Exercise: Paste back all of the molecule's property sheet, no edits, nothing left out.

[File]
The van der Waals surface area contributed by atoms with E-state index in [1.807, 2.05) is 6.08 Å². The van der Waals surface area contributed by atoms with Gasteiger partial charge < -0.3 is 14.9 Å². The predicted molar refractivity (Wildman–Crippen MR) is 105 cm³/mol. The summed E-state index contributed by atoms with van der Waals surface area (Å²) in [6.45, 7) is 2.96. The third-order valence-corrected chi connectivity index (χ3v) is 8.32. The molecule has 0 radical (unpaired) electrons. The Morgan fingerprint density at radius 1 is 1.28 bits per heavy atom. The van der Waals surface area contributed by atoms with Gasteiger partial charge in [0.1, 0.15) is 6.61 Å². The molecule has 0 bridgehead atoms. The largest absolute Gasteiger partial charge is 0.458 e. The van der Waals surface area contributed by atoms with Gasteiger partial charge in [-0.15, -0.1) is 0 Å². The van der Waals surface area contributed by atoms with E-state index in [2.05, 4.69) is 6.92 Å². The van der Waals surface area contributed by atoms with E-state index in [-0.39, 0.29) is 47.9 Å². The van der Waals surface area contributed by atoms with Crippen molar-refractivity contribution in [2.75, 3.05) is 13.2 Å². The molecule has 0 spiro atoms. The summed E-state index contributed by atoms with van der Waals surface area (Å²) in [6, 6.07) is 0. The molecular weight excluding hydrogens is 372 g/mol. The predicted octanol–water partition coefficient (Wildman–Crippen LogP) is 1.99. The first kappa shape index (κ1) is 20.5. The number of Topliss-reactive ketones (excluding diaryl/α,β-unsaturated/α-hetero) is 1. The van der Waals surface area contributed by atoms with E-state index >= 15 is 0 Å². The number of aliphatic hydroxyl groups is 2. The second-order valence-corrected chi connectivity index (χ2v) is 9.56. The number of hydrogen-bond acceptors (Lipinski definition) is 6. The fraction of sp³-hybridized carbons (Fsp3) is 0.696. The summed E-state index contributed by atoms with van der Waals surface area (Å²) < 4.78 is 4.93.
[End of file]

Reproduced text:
The van der Waals surface area contributed by atoms with E-state index in [1.807, 2.05) is 6.08 Å². The van der Waals surface area contributed by atoms with Gasteiger partial charge < -0.3 is 14.9 Å². The predicted molar refractivity (Wildman–Crippen MR) is 105 cm³/mol. The summed E-state index contributed by atoms with van der Waals surface area (Å²) in [6.45, 7) is 2.96. The third-order valence-corrected chi connectivity index (χ3v) is 8.32. The molecule has 0 radical (unpaired) electrons. The Morgan fingerprint density at radius 1 is 1.28 bits per heavy atom. The van der Waals surface area contributed by atoms with Gasteiger partial charge in [0.1, 0.15) is 6.61 Å². The molecule has 0 bridgehead atoms. The largest absolute Gasteiger partial charge is 0.458 e. The van der Waals surface area contributed by atoms with Gasteiger partial charge in [-0.15, -0.1) is 0 Å². The van der Waals surface area contributed by atoms with E-state index in [2.05, 4.69) is 6.92 Å². The van der Waals surface area contributed by atoms with E-state index in [-0.39, 0.29) is 47.9 Å². The van der Waals surface area contributed by atoms with Crippen molar-refractivity contribution in [2.75, 3.05) is 13.2 Å². The molecule has 0 spiro atoms. The summed E-state index contributed by atoms with van der Waals surface area (Å²) in [6, 6.07) is 0. The molecular weight excluding hydrogens is 372 g/mol. The predicted octanol–water partition coefficient (Wildman–Crippen LogP) is 1.99. The first kappa shape index (κ1) is 20.5. The number of Topliss-reactive ketones (excluding diaryl/α,β-unsaturated/α-hetero) is 1. The van der Waals surface area contributed by atoms with E-state index >= 15 is 0 Å². The number of aliphatic hydroxyl groups is 2. The second-order valence-corrected chi connectivity index (χ2v) is 9.56. The number of hydrogen-bond acceptors (Lipinski definition) is 6. The fraction of sp³-hybridized carbons (Fsp3) is 0.696. The summed E-state index contributed by atoms with van der Waals surface area (Å²) < 4.78 is 4.93.